Sirwin
Sirwin

Metaverse - All Good Things Take Time

By Harry Maximillian | HarryMaximillian | 27 Nov 2022


What a difference a few months make. Rewind the clock six months and the common thread was, the metaverse is the next big thing. The same commentators have now jumped ship, they occupy the good ship Doom and Gloom. What a fickle misguided bunch they are…

That doom and gloom is largely a result of the challenges facing Meta (Facebook), Walmart, Sandbox and Decentraland.

It is abundantly clear that Meta’s own metaverse as well as the key players in the blockchain metaverse space have painfully few users. Take Meta’s Horizon World’s for example. Meta initially hoped to build a community of 500,000 monthly users by the end of 2022. The monthly count is less than 200,000 with only a trickle of users returning. Moreover only 9 percent of virtual worlds are ever visited by 50 or more people, most never receive any visitors.

Walmart decided to build its virtual world on the Roblox platform with offerings around music, fashion and toys. Many users complained about the corporateness of the experience and how the virtual world was soleless.

Then there is Decentraland and Sandbox. A report by analytics firm DappRadar dropped a bombshell into the metaverse space revealing that The Sandbox has only ever hit a maximum number of daily active users of 4,503 whilst Decentraland has yet to exceed 675. Decentraland disputes these figures, publishing monthly active users of over 50,000. DappRadar’s figures didn’t count people who log in and interact with other users or pop in for an event.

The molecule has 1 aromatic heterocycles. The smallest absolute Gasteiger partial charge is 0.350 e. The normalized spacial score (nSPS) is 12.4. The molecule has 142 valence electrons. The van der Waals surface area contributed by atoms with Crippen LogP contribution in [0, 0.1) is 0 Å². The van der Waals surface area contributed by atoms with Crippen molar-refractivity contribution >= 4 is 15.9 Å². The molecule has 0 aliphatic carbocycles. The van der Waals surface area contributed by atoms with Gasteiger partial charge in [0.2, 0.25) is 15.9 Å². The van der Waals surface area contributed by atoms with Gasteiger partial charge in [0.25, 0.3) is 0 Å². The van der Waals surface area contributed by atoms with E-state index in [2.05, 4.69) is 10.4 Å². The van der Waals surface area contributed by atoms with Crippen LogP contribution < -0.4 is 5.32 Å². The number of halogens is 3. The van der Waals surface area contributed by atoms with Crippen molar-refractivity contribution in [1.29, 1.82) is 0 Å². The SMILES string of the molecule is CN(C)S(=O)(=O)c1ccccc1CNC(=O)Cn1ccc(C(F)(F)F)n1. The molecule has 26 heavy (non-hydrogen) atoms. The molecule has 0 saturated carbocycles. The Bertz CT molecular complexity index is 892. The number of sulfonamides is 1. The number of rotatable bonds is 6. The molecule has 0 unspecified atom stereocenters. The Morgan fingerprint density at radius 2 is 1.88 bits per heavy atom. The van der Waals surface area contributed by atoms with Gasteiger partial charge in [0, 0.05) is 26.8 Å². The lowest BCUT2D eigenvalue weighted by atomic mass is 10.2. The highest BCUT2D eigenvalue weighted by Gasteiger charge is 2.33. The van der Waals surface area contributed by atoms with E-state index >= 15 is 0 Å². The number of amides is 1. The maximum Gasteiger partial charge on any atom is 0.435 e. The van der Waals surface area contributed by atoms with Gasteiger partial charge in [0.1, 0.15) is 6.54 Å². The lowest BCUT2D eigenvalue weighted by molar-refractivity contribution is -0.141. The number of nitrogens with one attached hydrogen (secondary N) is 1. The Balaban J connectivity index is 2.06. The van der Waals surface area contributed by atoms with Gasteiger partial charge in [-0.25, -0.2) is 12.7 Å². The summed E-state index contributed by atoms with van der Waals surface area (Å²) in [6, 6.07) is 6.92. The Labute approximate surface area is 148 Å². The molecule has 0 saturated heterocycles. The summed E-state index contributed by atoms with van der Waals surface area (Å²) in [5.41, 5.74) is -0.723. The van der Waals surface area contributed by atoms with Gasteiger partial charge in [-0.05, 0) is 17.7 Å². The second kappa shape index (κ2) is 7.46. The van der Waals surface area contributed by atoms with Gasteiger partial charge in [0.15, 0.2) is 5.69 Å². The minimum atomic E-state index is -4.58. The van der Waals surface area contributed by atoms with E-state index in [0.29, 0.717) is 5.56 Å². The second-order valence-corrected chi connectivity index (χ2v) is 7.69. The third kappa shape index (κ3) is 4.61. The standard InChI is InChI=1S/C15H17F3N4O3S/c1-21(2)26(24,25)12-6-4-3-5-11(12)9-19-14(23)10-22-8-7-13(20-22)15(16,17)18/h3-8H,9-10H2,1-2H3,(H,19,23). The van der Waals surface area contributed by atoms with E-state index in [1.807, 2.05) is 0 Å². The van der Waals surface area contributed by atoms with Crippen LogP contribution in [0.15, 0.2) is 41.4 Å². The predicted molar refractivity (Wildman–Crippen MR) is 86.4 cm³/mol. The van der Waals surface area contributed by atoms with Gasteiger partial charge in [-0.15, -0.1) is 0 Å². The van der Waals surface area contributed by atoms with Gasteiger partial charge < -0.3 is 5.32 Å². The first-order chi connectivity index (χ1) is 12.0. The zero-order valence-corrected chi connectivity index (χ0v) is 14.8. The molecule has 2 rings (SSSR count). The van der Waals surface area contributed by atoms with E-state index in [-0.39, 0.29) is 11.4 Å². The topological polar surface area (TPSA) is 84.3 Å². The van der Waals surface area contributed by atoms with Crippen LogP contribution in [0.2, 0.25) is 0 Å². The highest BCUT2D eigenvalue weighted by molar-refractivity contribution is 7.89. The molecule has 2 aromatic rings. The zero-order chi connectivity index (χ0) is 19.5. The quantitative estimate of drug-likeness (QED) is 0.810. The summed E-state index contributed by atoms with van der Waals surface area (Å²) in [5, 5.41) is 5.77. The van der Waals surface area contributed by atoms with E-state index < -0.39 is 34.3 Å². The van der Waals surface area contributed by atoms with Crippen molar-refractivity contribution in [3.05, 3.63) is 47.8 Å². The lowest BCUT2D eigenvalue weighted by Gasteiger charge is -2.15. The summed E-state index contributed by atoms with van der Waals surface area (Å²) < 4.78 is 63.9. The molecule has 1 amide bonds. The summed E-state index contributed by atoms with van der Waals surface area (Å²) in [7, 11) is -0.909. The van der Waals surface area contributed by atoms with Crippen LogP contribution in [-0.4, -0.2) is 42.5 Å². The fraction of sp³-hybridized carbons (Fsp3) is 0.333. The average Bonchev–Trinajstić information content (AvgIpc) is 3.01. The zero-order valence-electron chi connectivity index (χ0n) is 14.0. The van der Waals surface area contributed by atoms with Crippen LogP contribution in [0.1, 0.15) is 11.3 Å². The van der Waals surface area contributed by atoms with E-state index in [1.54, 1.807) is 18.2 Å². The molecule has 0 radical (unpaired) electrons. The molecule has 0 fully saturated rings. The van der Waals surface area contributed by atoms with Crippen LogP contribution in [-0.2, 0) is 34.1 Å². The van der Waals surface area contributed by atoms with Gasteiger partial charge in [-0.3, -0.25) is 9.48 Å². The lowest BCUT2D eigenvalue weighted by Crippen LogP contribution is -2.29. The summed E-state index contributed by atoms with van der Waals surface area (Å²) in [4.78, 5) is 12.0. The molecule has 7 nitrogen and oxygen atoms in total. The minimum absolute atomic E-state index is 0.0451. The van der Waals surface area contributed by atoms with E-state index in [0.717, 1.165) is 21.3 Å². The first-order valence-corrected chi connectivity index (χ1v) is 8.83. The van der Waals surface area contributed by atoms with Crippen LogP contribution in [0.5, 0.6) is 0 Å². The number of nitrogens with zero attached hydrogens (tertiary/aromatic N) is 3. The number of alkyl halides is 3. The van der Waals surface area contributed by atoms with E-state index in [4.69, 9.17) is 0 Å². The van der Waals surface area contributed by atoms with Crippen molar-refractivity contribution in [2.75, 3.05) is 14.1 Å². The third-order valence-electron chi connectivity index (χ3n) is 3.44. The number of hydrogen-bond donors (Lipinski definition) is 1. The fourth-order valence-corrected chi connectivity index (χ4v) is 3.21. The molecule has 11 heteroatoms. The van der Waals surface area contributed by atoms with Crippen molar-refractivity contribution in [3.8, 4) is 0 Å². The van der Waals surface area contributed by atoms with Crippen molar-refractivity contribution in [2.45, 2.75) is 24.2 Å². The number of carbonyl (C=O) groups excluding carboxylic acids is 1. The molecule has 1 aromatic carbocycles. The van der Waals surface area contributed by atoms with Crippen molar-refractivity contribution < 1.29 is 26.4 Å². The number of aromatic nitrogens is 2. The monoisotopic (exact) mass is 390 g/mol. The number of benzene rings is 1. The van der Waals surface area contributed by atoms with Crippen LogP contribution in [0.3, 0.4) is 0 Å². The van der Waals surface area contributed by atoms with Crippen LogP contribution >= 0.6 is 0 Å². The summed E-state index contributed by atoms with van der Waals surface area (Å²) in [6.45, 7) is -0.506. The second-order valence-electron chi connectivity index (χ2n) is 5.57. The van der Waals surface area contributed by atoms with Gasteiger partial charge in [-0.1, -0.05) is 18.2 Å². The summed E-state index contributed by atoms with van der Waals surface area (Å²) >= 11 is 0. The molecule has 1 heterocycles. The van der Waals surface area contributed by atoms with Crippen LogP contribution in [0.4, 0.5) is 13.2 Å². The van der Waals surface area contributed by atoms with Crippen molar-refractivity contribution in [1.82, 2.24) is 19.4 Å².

Investing in virtual land may therefore be considered a leap of faith. And of course it is. Tim Cook CEO of Apple believes the potential is in augmented reality, others see the metaverse as something that is only ever going to be popular with gamers.

This slow adoption isn’t surprising. It was the same with the internet during its early stages when building a website was prohibitively expensive, there was no faith in the security of paying for goods and services online and websites were slow and clunky. And of course like the .coms before the internet bubble burst valuations were based solely on potential. After the boom expectations were adjusted down however when winners started to emerge valuations began to be based on tangibles such as sales and god forbid, earnings. Investors took a leap of faith investing in the internet. They do whenever there is an emerging technology, clean tech for example or biotech.

As with the internet it will take a few killer apps for people to start wanting to visit metaverses regularly. That will require cheaper hardware, easier to navigate metaverses, designed for the masses rather than the tech savvy gamer, and low latency i.e. the speed at which a command is translated to action on screen.

Blockchain metaverses have a bad reputation for being difficult to navigate. Take Axie Infinity for example, the co-founder acknowledges that the game’s learning curve is “really hard” for crypto newbies. Whilst it is the most popular blockchain game played in its own metaverse, hundreds of thousands of people are deterred by the many hurdles required to jump over in order to participate in the game. And whilst gaming is a massive part of all metaverses right now that probably isn’t the future to achieve mass adoption. Non-millennials and non-Gen Zs are unlikely to shop for their clothes or undertake other core activities on a platform designed for a one dimensional game.

Also bear in mind that the average age of a metaverse user is 27, and the majority of visitors to meteverses play games. The Sandbox is referred to as a game. For the metaverse to take off it must transform itself beyond gaming. Virtual shopping malls, stores of leading brands, gyms, bars, casinos all positioned in one easy to access and simple to navigate metaverse. By offering a diverse range of experiences this will also attract a broader cross section of users. It is noticeable that the majority of Meta’s metaverse users don’t return. This is crucial to understanding what it is going to take to attract repeat users.